Climate Change, energy use, and energy efficiency topics have been the focus of much of our news lately, thanks to the latest report from the Committee on Climate Change, who have addressed government environmental targets, and helped to pave out the new map to a ‘net zero economy by 2050. Their most recent report ‘Net Zero – The UK’s contribution to stopping global warming’, released on 2nd May, is a response to a request from the collective governments of England, Scotland, and Wales, who asked the committee to reassess the UK’s long – term emissions targets. A net – zero GHG target for 2050 will deliver on the commitment that the UK made by signing the 2015 Paris Agreement.
The Committee concluded in their report that achieving a net zero economy is necessary, feasible and cost – effective. Necessary to respond to the now overwhelming evidence of the role of Greenhouse Gases in driving global Climate Change and meeting the UK’s signatory of the 2015 Paris Agreement. Feasible because we now have robust technologies and approaches capable of delivering net zero, the transition is now understood, and actions can be implemented with strong leadership from government. Cost effective because the cost of key technologies have now fallen to a level which permits the ‘net – zero pathway’ within the very same costs that were accepted by Parliament in 2008, when the Climate Change Act was implemented.
Whilst it is recognised that the UK were one of the first countries to implement a Climate Change Act, over a decade ago, and have been considered a world leader in mitigating global warming, our emissions constitute a relatively small contribution globally but the report emphasises that every tonne of carbon counts, wherever it is emitted. The key message being that it is time to handle climate change with the urgency it deserves, as a ‘climate emergency’.
What should businesses do now?
Figures released last year showed that more than 40% of UK‘s emissions come from the built environment, including commercial buildings, with a further 27% attributed to transport. This means that the buildings we work in, and the decisions we make in choosing how to get to work, are having a considerable impact on UK emissions and energy use totals. If the UK are to work towards achieving net – zero emissions by 2050, this area of focus needs to be addressed with urgency. This year is an important year for businesses because ESOS Phase 2 is underway, and the new framework for energy and carbon reporting became effective from 1st April, giving large businesses a prime opportunity to work with expert consultants to review their energy use and emissions, and devise recommendations for improvements. Until recently, such frameworks were merely considered financial and administrative burdens to businesses but with many companies highlighting the energy and cost savings witnessed by improving energy efficiency and reduce energy use, has stimulated a surge in action. Businesses are now recognising that Climate Change will, whether directly, or indirectly, considerably affect their operations so preventative action is key to minimise disruption. They are also realising the cost savings associated with using less energy - after all, we all know that switching energy providers may save you a small amount but the cheapest energy is actually the energy we don’t use.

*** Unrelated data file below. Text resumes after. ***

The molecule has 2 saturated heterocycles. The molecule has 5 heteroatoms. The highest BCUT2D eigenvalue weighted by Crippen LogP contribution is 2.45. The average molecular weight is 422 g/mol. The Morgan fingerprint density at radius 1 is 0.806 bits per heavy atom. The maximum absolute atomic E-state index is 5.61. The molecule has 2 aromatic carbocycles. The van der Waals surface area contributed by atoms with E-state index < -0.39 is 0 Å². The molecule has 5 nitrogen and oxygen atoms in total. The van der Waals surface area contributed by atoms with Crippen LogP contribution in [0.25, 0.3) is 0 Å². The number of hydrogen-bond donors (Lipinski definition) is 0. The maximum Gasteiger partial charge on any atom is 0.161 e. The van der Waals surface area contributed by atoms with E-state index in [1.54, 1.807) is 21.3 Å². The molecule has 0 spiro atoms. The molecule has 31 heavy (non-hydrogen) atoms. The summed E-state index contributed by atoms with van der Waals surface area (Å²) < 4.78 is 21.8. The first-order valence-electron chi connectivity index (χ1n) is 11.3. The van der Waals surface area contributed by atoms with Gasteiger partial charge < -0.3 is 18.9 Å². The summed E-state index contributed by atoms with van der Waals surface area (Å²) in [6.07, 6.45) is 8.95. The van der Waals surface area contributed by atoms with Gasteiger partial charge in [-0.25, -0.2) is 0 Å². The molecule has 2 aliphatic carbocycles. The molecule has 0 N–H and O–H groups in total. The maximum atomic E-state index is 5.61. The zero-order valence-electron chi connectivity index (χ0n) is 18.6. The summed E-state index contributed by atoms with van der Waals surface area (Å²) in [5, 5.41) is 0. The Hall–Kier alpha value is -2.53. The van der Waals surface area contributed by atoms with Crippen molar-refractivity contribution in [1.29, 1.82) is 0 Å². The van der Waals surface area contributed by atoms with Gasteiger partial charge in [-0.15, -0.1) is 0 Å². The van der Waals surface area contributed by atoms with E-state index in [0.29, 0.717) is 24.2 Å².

The 2018 figures for UK emissions were released in April, and for the first time in many years, energy use and emissions from business did not drop, it showed a plateau, meaning the work done by businesses was nowhere near sufficient. To some, the year 2050 may seem lightyears away, but it is only 30 years. Some businesses have long term plans and strategies in place, which may extend to 2050 – so is environmental sustainability an integral part of this plan? If not, consider how it could be integrated into all operations, activities and financial budgets.
To find out more about the services we offer, please visit our website at www.elmhurstenergyconsultancy.co.uk, or call the team on 01455 883 259.